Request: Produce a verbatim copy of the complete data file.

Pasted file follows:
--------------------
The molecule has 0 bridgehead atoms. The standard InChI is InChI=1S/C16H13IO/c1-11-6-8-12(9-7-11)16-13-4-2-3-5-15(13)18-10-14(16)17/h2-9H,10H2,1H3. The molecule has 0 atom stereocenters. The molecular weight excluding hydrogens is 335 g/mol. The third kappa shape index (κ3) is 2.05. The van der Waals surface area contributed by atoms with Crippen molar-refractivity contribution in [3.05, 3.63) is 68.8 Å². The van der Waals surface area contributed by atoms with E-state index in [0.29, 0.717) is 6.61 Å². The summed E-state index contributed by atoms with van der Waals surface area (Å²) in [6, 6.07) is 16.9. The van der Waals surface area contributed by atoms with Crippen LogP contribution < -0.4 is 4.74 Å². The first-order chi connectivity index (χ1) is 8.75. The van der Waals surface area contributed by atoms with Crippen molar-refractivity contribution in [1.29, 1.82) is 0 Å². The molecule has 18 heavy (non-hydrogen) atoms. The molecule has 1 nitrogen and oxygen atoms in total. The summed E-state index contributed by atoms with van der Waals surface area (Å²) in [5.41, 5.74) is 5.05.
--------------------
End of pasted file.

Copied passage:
The molecule has 0 bridgehead atoms. The standard InChI is InChI=1S/C16H13IO/c1-11-6-8-12(9-7-11)16-13-4-2-3-5-15(13)18-10-14(16)17/h2-9H,10H2,1H3. The molecule has 0 atom stereocenters. The molecular weight excluding hydrogens is 335 g/mol. The third kappa shape index (κ3) is 2.05. The van der Waals surface area contributed by atoms with Crippen molar-refractivity contribution in [3.05, 3.63) is 68.8 Å². The van der Waals surface area contributed by atoms with E-state index in [0.29, 0.717) is 6.61 Å². The summed E-state index contributed by atoms with van der Waals surface area (Å²) in [6, 6.07) is 16.9. The van der Waals surface area contributed by atoms with Crippen LogP contribution < -0.4 is 4.74 Å². The first-order chi connectivity index (χ1) is 8.75. The van der Waals surface area contributed by atoms with Crippen molar-refractivity contribution in [1.29, 1.82) is 0 Å². The molecule has 18 heavy (non-hydrogen) atoms. The molecule has 1 nitrogen and oxygen atoms in total. The summed E-state index contributed by atoms with van der Waals surface area (Å²) in [5.41, 5.74) is 5.05.